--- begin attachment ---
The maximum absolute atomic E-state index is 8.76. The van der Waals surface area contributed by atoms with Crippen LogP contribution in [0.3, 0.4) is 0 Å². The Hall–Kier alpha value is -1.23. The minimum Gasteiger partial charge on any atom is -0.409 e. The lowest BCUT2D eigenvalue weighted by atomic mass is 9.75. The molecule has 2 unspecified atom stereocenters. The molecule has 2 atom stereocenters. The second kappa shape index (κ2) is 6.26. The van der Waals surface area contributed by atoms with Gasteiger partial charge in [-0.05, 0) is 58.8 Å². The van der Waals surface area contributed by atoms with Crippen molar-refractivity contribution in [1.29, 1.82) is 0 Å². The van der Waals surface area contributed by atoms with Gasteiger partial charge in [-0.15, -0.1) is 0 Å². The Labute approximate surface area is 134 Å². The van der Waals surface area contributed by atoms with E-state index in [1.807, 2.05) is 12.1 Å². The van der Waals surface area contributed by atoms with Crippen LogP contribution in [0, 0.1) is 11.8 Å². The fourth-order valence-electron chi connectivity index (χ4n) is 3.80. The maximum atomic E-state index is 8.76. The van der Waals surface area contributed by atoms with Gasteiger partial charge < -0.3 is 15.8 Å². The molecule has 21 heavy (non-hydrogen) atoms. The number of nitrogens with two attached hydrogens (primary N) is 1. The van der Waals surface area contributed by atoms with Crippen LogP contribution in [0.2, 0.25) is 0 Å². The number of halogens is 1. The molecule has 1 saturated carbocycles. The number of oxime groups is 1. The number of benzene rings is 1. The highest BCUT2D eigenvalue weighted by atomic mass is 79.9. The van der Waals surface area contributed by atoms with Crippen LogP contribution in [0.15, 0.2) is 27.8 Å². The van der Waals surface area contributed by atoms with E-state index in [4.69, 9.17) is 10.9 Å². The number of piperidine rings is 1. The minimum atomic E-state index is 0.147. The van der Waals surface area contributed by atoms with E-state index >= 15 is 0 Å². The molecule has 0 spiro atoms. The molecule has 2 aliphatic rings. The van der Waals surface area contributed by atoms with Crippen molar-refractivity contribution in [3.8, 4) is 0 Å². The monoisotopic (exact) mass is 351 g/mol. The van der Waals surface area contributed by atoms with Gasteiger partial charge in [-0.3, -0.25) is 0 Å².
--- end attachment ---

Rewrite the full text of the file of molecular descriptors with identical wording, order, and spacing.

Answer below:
The maximum absolute atomic E-state index is 8.76. The van der Waals surface area contributed by atoms with Crippen LogP contribution in [0.3, 0.4) is 0 Å². The Hall–Kier alpha value is -1.23. The minimum Gasteiger partial charge on any atom is -0.409 e. The lowest BCUT2D eigenvalue weighted by atomic mass is 9.75. The molecule has 2 unspecified atom stereocenters. The molecule has 2 atom stereocenters. The second kappa shape index (κ2) is 6.26. The van der Waals surface area contributed by atoms with Gasteiger partial charge in [-0.05, 0) is 58.8 Å². The van der Waals surface area contributed by atoms with Crippen molar-refractivity contribution in [1.29, 1.82) is 0 Å². The van der Waals surface area contributed by atoms with Gasteiger partial charge in [-0.15, -0.1) is 0 Å². The Labute approximate surface area is 134 Å². The van der Waals surface area contributed by atoms with E-state index in [1.807, 2.05) is 12.1 Å². The van der Waals surface area contributed by atoms with Crippen LogP contribution in [0, 0.1) is 11.8 Å². The fourth-order valence-electron chi connectivity index (χ4n) is 3.80. The maximum atomic E-state index is 8.76. The van der Waals surface area contributed by atoms with Gasteiger partial charge < -0.3 is 15.8 Å². The molecule has 21 heavy (non-hydrogen) atoms. The number of nitrogens with two attached hydrogens (primary N) is 1. The van der Waals surface area contributed by atoms with Crippen LogP contribution in [0.2, 0.25) is 0 Å². The number of halogens is 1. The molecule has 1 saturated carbocycles. The number of oxime groups is 1. The number of benzene rings is 1. The highest BCUT2D eigenvalue weighted by atomic mass is 79.9. The van der Waals surface area contributed by atoms with Crippen LogP contribution in [0.15, 0.2) is 27.8 Å². The van der Waals surface area contributed by atoms with E-state index in [4.69, 9.17) is 10.9 Å². The number of piperidine rings is 1. The minimum atomic E-state index is 0.147. The van der Waals surface area contributed by atoms with E-state index >= 15 is 0 Å². The molecule has 0 spiro atoms. The molecule has 2 aliphatic rings. The van der Waals surface area contributed by atoms with Crippen molar-refractivity contribution in [3.8, 4) is 0 Å². The monoisotopic (exact) mass is 351 g/mol. The van der Waals surface area contributed by atoms with Gasteiger partial charge in [-0.3, -0.25) is 0 Å².